n a previous post, we discussed 1880s outerwear of a more practical outerwear nature and illustrated it with some examples. Today, we focus in just a bit more with this one particular 1880s coat style as illustrated in the November 7, 1886 issue of La Mode de Illustree:
Manteau et toque en peluche garnis de fourrure – Coat and hat trimmed in plush and fur.
This is a very practical style, to say the least and here’s an extant coat from circa 1885 that replicates this design to a great degree:
Coat, c. 1885; Chicago History Museum (1960.592)
This coat is made from a light brown silk velvet plush and trimmed on the opening edges and hem with an ivory lambs wool. The coat is also lined in the same ivory lambs wool and there are interior ties to help create a snug fit. The center back has an opening to accommodate the bustle/train. This example is probably a bit more on the high end. But just to show that coat styles were not limited to high-end clientele, below are some sample pages from the Strawbridge & Clothier Quarterly Catalog for Spring 1883:
While a coat may not be necessary for a recreated wardrobe, it’s still good to know about the range of garments that were available back in the 1880s and if nothing else, it’s interesting to see how outerwear was constructed to accommodate what was worn underneath.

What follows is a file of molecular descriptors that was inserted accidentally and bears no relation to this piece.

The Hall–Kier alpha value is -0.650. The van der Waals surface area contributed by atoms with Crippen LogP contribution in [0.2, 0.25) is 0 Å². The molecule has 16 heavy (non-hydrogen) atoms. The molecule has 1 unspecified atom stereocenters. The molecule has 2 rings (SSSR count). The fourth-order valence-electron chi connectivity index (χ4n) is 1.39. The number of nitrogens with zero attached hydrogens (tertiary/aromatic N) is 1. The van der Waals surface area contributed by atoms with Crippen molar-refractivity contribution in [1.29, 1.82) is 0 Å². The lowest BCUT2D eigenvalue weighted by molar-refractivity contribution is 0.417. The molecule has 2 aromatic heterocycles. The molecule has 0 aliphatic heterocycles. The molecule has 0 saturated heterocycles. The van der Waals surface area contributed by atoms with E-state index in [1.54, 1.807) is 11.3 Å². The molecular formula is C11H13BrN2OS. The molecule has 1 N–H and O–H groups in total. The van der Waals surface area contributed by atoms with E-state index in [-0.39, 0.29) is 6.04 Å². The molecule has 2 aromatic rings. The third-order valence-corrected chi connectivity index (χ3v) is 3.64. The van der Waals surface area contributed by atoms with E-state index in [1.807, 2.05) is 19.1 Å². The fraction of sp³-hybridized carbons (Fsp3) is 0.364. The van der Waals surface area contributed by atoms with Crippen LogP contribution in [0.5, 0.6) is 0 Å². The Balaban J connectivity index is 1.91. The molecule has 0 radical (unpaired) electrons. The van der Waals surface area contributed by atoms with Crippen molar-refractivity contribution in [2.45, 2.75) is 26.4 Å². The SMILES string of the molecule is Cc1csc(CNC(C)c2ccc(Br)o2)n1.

t’s technically Fall here in Southern California but from the 100 degree-plus temperatures we’ve been having, one wouldn’t think so…and naturally with Fall our thoughts turn to outerwear. Towards this end, today’s post is a selection of more practical style of outerwear that were available in the 1880s so enjoy!
uterwear, and especially practical outerwear, is something that’s typically overlooked in fashion and the late 1880s were no exception. This all got started with this interesting picture dated from 1881:
Yankton, South Dakota, 3d street looking west from Walnut. 1881
And from there, we found some interesting examples starting with this 1880s coat from the collection of the Metropolitan Museum of Art:
Coat, c. 1880s; Metropolitan Museum of Art (C.I.52.44)
And here’s another example that’s dated from circa 1883:
Women’s Coat, American, c. 1883; Metropolitan Museum of Art (1982.348.3)
This coat is almost very similar to the one worn by the woman in the center front of the picture. And just for fun, here’s a more elaborate design by John Redfern:
Redfern, Women’s Coat, 1888; Chicago History Museum (1987.471.1a-)
Three-Quarter Side View
Three-Quarter Rear View
This coat design is a women’s version of the Inverness coat/cloak with tailored lines designed to work with the bustled dress style characteristic of the late 1880s. The above is only a small sample but it does give an idea of the sort of outerwear that was found in the 1880s.